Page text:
Note that one of the triangles has a side of (n-1) and other has a side of n. Now, let's see how many elements has each triangle. As I said, we can use diagonal lines. So the first diagonal has 1 element:
We then add the second diagonal, which has 2 elements (I'll use lower caps for the elements that were already present):
The third one has 3 elements:
And finally we add the last one:
It's easy to see how this procedure can be extended to any triangle and to any square (which can be divided in two triangles).
So we can see that:
1) A triangle of side n has sum(1..n) elements.
2) A square of side n can be decomposed into a triangle of side n and another one of side (n-1).
3) Now you can use some basic algebra to determine the value of sum(n): if sum(n-1) + sum(n) = n^2, and sum(n-1) + n = sum(n), then 2·sum(n) = n^2+n, therefore sum(n) = (n^2+n)/2, or if you prefer, sum(n)=n·(n+1)/2.
n^2 = sum(1..n) - sum(1..n-1)
= 2sum(1..n-1) + n
=> n^2 - n = 2sum(1..n-1)
=> n(n-1) = 2*sum(1..n-1)
=> sum(1..n-1) = n(n-1)/2
And you can rewrite that as...
sum(1..n) = n(n+1)/2
This is an awesome visualization, by the way.
Yes. I meant n^2 = sum(1..n-1) + sum(1..n).
Combinatorics is one of my favorite fields I always feel it has a lot of cool gems like that one and the proofs are often really intuitive. Combinatorics is all about counting things like the number of possible poker hands given a single deck or the number of ways you can seat 4 people around a table.
It was already mentioned below but, discrete math is another good one. Discrete math includes combinatorics, graph theory, set theory, logic, and number theory. All of these have really cool little tidbits of information. My Discrete Math course was my favorite class at university so far. One of the first random bits of information I learned in that class was that any number is divisible by 9 if the sum of it’s digits are divisible by 9 this was posed to us in one of our first homeworks to be proven or disproven and we were able to prove it using some algebra.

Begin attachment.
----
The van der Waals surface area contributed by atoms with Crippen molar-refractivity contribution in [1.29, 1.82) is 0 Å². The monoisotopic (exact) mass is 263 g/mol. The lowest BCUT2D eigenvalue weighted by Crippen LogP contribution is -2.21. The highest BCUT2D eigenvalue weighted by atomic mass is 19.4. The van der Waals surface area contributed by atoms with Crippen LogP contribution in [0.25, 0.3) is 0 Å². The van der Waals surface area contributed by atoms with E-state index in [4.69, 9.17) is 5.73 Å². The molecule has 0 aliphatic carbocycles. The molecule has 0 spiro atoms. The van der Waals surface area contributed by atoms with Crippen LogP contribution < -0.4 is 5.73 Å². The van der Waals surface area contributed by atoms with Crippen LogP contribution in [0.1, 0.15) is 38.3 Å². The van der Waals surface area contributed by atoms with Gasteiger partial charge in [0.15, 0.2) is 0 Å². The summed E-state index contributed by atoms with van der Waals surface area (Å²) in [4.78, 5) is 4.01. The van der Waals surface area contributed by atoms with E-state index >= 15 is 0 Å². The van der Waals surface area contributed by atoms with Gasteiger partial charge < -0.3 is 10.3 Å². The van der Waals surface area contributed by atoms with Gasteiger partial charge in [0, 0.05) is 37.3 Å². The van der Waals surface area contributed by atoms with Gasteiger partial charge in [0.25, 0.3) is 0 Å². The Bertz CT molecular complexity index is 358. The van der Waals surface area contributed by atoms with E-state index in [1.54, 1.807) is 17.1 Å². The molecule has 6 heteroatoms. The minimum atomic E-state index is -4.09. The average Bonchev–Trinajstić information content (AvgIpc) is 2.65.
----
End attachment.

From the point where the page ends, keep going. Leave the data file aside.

This looks like it has some ok examples: https://www.tutorialspoint.com/discrete_mathematics/discrete...
S = 1 + 2 + 3 + ... + n-1 + n
S = n + n-1 + n-2 + ...+ 2 + 1
2S = n+1 + n+1 + n+1 + ... + n+1 + n+1
every column sums to n+1
It's disingenuous to assert that is same as the sum of that infinite series without the associated caveats. By the definitions of infinite series that we all learned in calculus, that is a divergent series with no sum.
Edit: Wolfram Alpha has a good graphic showing why this series converges to -1/12 (the one with the red line, drawing a peach-like shape). It also gives an intuition as to how complex numbers are influencing the results despite being omitted from the equation.
Yes, you can play a nice trick with that sum if you ignore the fact that inf-inf is meaningless.
The math involved in reaching this identity is akin to dividing by zero.
Wikipedia, MathWords and Brilliant might be some good resources for you.
Note that the level for which you're aiming, is a level wherein such summation is much closer to triviality, than it is to `black magic` - whatever that means.
sum [x | x <- [1..999], (mod x 3 == 0) || (mod x 5 == 0)]
By the way doesn’t the original problem say exclude multiples of 15?
IMO Python’s generators and coroutines are one of its most useful yet least appreciated features. Being able to suspend a function, resume it, get values from it, send values or exceptions to it is a highly powerful feature. You can use them to implement user-space cooperative threads, write a scheduler for that, implement message-passing concurrency, and do highly efficient multiplexed I/O in the style of asyncio.
This might be fixed some time or never. There is little push for ultimate performance and actually identifying arithmetic forms in recursive loops in the front-end is hard. (Heck it sometimes fails to tail optimize.)
The sum of x for x from one to 999 where x mod three is zero or x mod five is zero.
well, the bit in square brackets is a comprehension. `sum `is just ordinary function application.
I've been working with a continuation-pasing style variant of Joy (https://en.wikipedia.org/wiki/Joy_programming_language https://github.com/calroc/joypy) and tried it on the Project Euler problem 1: https://github.com/calroc/joypy/blob/master/docs/3.%20Develo...
I came up with a solution that generalizes to blocks of terms, but yours is much much nicer! Cheers!
Between 0 and 990 inclusive there are sixty-six "blocks" of seven terms each, starting with:
[3 5 6 9 10 12 15]
[978 980 981 984 985 987 990]
The Advent of Code 2017 includes a puzzle involving a "spiral" memory grid and I had a similar thing where I was able to figure out a simple mathematical way to solve the puzzle: https://github.com/calroc/joypy/blob/master/docs/Advent%20of...